The strong monthly uptick in sales marked the fourth-straight month of increases as homebuyers eased back into the market and adjust to higher mortgage rates, according to new Census data
Sales of newly built single-family homes leaped 9.6 percent in March to a one-year high, up from the revised February 2023 estimate of 623,000, according to data released Tuesday by the U.S. Census Bureau and Department of Housing and Urban Development.
New-home sales clocked in at a seasonally adjusted annual rate of 683,000, according to estimates. Sales, however, were down 3.4 percent from the March 2022 estimate of 707,000.
Still, the strong month-over-month increase in sales marked the fourth-consecutive month of increases, showing that buyers are gradually easing back into the market in preparation for the real estate industry’s busiest season, and adjusting to a new landscape of higher mortgage rates.
“Buyers have begun to adjust to the elevated mortgage rate levels, especially in areas where home prices have adjusted downwards to compensate,” Kelly Mangold of RCLCO Real Estate Consulting said in a statement emailed to Inman.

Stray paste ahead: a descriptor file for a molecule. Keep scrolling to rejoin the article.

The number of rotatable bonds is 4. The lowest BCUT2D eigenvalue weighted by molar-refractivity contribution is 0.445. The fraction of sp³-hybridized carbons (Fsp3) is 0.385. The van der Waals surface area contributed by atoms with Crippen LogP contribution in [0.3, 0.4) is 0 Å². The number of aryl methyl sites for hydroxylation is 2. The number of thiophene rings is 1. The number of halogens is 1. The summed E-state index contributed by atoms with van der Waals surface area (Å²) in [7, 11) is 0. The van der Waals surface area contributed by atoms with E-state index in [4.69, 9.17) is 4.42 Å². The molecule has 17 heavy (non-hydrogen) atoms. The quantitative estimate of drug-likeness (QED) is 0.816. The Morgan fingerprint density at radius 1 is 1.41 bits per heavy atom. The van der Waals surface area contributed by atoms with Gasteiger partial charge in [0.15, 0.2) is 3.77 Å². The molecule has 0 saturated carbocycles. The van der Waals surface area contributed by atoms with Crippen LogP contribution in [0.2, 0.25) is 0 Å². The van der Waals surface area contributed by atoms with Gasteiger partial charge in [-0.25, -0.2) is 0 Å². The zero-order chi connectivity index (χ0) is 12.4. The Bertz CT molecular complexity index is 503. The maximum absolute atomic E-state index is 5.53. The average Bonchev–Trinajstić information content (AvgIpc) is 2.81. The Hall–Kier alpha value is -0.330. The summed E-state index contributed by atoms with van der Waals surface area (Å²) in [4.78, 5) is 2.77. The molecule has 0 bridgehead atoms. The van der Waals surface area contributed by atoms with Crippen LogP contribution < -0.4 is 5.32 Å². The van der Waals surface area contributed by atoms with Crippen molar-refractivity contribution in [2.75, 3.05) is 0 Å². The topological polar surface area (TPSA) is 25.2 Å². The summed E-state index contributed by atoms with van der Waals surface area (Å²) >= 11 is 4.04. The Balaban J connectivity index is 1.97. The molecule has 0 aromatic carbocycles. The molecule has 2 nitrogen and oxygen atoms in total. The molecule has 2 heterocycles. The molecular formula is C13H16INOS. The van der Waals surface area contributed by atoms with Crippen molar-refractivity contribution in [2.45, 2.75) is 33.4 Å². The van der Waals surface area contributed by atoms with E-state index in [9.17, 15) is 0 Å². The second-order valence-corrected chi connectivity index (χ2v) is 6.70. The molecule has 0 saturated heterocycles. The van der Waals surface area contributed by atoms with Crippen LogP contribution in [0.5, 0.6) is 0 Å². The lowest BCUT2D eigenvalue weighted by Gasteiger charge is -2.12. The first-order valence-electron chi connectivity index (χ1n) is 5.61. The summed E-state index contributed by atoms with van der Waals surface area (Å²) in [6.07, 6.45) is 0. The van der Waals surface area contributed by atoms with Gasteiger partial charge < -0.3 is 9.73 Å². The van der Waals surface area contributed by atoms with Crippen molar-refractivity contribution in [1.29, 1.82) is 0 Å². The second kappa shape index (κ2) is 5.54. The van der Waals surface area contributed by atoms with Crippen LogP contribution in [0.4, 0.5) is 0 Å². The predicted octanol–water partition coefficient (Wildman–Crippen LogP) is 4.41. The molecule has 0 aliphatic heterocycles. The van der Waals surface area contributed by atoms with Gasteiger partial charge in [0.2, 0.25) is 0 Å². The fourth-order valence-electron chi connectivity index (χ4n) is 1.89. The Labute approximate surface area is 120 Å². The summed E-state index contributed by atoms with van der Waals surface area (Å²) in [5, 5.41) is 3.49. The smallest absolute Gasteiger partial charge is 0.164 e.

“Despite signs of economic uncertainty in March, which included news of bank failures, buyers are still showing demand for new homes,” Mangold added. “There is a cohort of buyers who would have preferred to move sooner and are now making the decision after an extra year or two of saving and possibly adjusting their expectations.”
The median sales price of new homes sold in March 2023 was $449,800, up from $438,200 in February. The average sales price in March was $562,400, up from $498,700 the month before.
By the end of March, the seasonally adjusted estimate of new homes for sale was 432,000, which represented 7.6 months of supply at the current sales rate.
Month over month, new-home sales rose a stunning 170.8 percent in the Northeast and by a healthy 29.8 percent in the West between February and March. Sales climbed by a more modest 6 percent month over month in the Midwest while dropping by 5.4 percent in the South, the Census Bureau reported.
As sellers have been more hesitant to list in the current economic and mortgage rate environment, more buyers have turned to new construction, helping boost March’s numbers, a report released last week by market data firm Zonda suggested.
“Home shoppers, frustrated by the lack of resale inventory and high prices, are pleasantly surprised by the options and offers available form the new-home side,” Zonda Chief Economist Ali Wolf told Builder Magazine. “Quick move-in homes were viewed more of a liability when the demand pool retrenched at the end of last year but are more of an asset today as buyers look to move during the spring selling season.”